Posted on Nov 12, 2011 | Comments 0
We have spoken before about the history of co-sleeping and its possible benefits, and have also looked at the reasons why so many modern child care experts now do not favor the Ferber method of letting the child ‘cry it out’.
There is now mounting evidence that the more natural instinct of keeping a baby close to the mother letting the baby derive heat, security and comfort from the mother should be followed. Scientists from South Africa have found that being close to their mothers makes infants sleep better and also helps to reduce their stress levels.
Infant stress levels double if they are put in a cot straight away after birth, this new research says; that separating infants from the parents after birth actually increases infant stress levels.
This new research seems to support the emerging theories about the many benefits of skin to skin contact between new born babies and their mothers (in some cases having a life saving impact on a premature infant, superior to that of placing the baby in an incubator).
Not only is the stress level of a baby seen to rise, the baby is also less likely to sleep soundly when they are separated from the parent. In western societies, the idea of co-sleeping is still frowned on by many as being a ‘lazy’ way to raise an infant.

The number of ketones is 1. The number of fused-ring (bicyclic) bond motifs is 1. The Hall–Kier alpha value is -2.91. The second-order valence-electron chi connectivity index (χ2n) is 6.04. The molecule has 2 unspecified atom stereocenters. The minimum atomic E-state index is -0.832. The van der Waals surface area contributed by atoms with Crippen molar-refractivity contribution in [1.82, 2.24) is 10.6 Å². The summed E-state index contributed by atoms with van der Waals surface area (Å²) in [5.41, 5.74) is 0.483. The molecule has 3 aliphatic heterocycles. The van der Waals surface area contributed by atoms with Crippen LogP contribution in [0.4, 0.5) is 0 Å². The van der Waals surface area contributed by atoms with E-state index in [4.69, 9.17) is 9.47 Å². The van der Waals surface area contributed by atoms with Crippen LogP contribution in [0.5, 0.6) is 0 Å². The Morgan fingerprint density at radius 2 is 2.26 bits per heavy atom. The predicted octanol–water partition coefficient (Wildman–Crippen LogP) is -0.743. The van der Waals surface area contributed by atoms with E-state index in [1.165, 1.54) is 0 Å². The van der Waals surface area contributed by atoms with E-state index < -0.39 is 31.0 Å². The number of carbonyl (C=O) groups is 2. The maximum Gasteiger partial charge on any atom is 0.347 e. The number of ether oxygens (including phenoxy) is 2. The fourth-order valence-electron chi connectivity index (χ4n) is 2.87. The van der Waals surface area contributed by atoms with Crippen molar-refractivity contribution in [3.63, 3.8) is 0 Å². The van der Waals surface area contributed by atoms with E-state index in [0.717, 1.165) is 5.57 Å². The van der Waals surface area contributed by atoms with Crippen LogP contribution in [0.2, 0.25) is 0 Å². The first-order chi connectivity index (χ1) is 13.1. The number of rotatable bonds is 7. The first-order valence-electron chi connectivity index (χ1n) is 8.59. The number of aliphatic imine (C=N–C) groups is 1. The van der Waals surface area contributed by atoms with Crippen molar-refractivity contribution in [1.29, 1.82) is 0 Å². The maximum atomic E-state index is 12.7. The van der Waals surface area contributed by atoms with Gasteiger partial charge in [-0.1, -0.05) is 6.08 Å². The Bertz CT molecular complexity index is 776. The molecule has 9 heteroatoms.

There is also the very real apprehension of increasing the risk of cot death (SIDS) and the fear that the parent may roll over and injure the baby in the case of co-sleeping.
For these as well as other reasons, it is standard procedure for hospitals separate new born babies from their mothers. In light of this research as well as the common sense understanding that keeping mother and baby close together is instinctive, natural and right, it may be time to review this standard operating procedure.
Even if some of us do scoff at the idea that parental separation is a major stressor for a baby (saying my babies turned out just fine being in a separate bedroom or similar), the possibility of the baby sustaining a profound impact from the maternal separation is not to be discounted.
It is certainly something to think about and weigh against any real requirement of separating the baby from the mother early on. And finally it is about seeing what really works well for each individual baby, and then modifying parenting methods accordingly.
Posted in: Baby Sleep